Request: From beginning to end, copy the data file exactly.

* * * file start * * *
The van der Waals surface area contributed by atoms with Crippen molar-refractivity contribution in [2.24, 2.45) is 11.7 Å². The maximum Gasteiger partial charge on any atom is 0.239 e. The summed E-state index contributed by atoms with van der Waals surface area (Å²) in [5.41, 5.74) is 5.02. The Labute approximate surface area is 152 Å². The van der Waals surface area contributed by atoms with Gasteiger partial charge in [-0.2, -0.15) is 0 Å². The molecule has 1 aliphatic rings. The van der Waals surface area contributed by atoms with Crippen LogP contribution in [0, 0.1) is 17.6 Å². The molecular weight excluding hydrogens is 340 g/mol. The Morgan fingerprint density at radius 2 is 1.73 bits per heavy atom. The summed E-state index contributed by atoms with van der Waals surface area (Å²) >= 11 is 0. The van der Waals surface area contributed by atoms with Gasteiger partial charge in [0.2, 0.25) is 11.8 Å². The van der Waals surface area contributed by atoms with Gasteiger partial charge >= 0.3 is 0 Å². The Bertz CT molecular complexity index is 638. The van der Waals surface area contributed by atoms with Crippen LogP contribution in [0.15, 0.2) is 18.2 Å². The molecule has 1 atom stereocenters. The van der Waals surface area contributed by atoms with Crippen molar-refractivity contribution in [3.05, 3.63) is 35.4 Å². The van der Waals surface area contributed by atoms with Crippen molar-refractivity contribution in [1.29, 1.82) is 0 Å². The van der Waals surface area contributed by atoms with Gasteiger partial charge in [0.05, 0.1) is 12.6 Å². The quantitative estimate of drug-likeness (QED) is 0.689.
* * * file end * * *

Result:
The van der Waals surface area contributed by atoms with Crippen molar-refractivity contribution in [2.24, 2.45) is 11.7 Å². The maximum Gasteiger partial charge on any atom is 0.239 e. The summed E-state index contributed by atoms with van der Waals surface area (Å²) in [5.41, 5.74) is 5.02. The Labute approximate surface area is 152 Å². The van der Waals surface area contributed by atoms with Gasteiger partial charge in [-0.2, -0.15) is 0 Å². The molecule has 1 aliphatic rings. The van der Waals surface area contributed by atoms with Crippen LogP contribution in [0, 0.1) is 17.6 Å². The molecular weight excluding hydrogens is 340 g/mol. The Morgan fingerprint density at radius 2 is 1.73 bits per heavy atom. The summed E-state index contributed by atoms with van der Waals surface area (Å²) >= 11 is 0. The van der Waals surface area contributed by atoms with Gasteiger partial charge in [0.2, 0.25) is 11.8 Å². The van der Waals surface area contributed by atoms with Gasteiger partial charge >= 0.3 is 0 Å². The Bertz CT molecular complexity index is 638. The van der Waals surface area contributed by atoms with Crippen LogP contribution in [0.15, 0.2) is 18.2 Å². The molecule has 1 atom stereocenters. The van der Waals surface area contributed by atoms with Crippen molar-refractivity contribution in [3.05, 3.63) is 35.4 Å². The van der Waals surface area contributed by atoms with Crippen molar-refractivity contribution in [1.29, 1.82) is 0 Å². The van der Waals surface area contributed by atoms with Gasteiger partial charge in [0.05, 0.1) is 12.6 Å². The quantitative estimate of drug-likeness (QED) is 0.689.